Diversity valuable part of society

Editor:

I was irritated enough by John Keisling's recent column on diversity ("'Diversity' entails racism, persecution," Sept. 20) to reread it four times. In it, Keisling uses the UA Diversity Action Council's yearly calendar as a pretext to discredit "diversity" as a value, and to portray it as a vehicle for leftist propaganda.

The argument is that the Diversity Action Council values all "diversity" and by doing so must also value cultural characteristics such as clitoral circumcision, "women as property" and the burying alive of criminals. Stating this, Keisling has no trouble expanding on the absurdity of "diversity" as a value. (After all, clitoral circumcision is no good!) But even Keisling knows that the members of the Diversity Action Council don't mean this when they say that they value diversity. What does he think the organization's stance is on the British and Dutch "culture" of enslaving Africans and selling them in the colonies? (A tradition of the past, thank God.) Celebrating diversity does not mean being 100 percent relativistic about morality. Keisling is being misleading by implying as much. So what does it mean?

Diversity is a weathered word in America and I agree with you, Mr. Keisling, that it has been misused for political purposes. (Your column is a prime example of that.) But what is the intention of valuing and encouraging diversity? Perhaps it is to counteract another weathered American concept: segregation. Yes, Mr. Keisling, I know you don't favor laws that force people to live in separate neighborhoods, go to separate schools and work at separate jobs. I know you want equal treatment under the law for all the citizens of our country.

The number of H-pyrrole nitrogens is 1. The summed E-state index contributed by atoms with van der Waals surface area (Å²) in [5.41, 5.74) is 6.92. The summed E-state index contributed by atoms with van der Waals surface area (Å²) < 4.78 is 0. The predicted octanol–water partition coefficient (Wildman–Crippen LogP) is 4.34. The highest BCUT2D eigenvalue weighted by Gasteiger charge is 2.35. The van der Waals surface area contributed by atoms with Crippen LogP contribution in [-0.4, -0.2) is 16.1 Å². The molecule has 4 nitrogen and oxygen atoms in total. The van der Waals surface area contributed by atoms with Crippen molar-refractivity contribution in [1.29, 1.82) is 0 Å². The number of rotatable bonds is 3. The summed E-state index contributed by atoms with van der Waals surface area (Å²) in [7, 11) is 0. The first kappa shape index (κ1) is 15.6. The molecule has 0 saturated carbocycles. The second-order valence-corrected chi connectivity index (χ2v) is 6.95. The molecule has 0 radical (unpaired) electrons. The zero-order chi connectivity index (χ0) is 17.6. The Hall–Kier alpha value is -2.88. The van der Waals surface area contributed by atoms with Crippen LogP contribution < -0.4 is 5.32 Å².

But look around you. America is still, in many ways, a segregated society. The lack of interaction between groups (cultural and otherwise) breeds misunderstandings, intolerance and hate. If we can maneuver things to encourage interaction or "diversity," as some call it we would benefit. It would help us understand our surroundings (i.e. society) and ourselves (i.e. our place in society) better.

How far to go to accomplish this is certainly subject to debate. I have a difficult time making up my own mind about the politics of the matter. These are tricky issues. Despite my liberal tendencies, I can understand why one might, for example, oppose affirmative action. However, I can not understand how one can mock the value of diversity. That is, the diversity I've attempted to outline not Keisling's.

Jonas Leijonhufvud

Media Arts Junior

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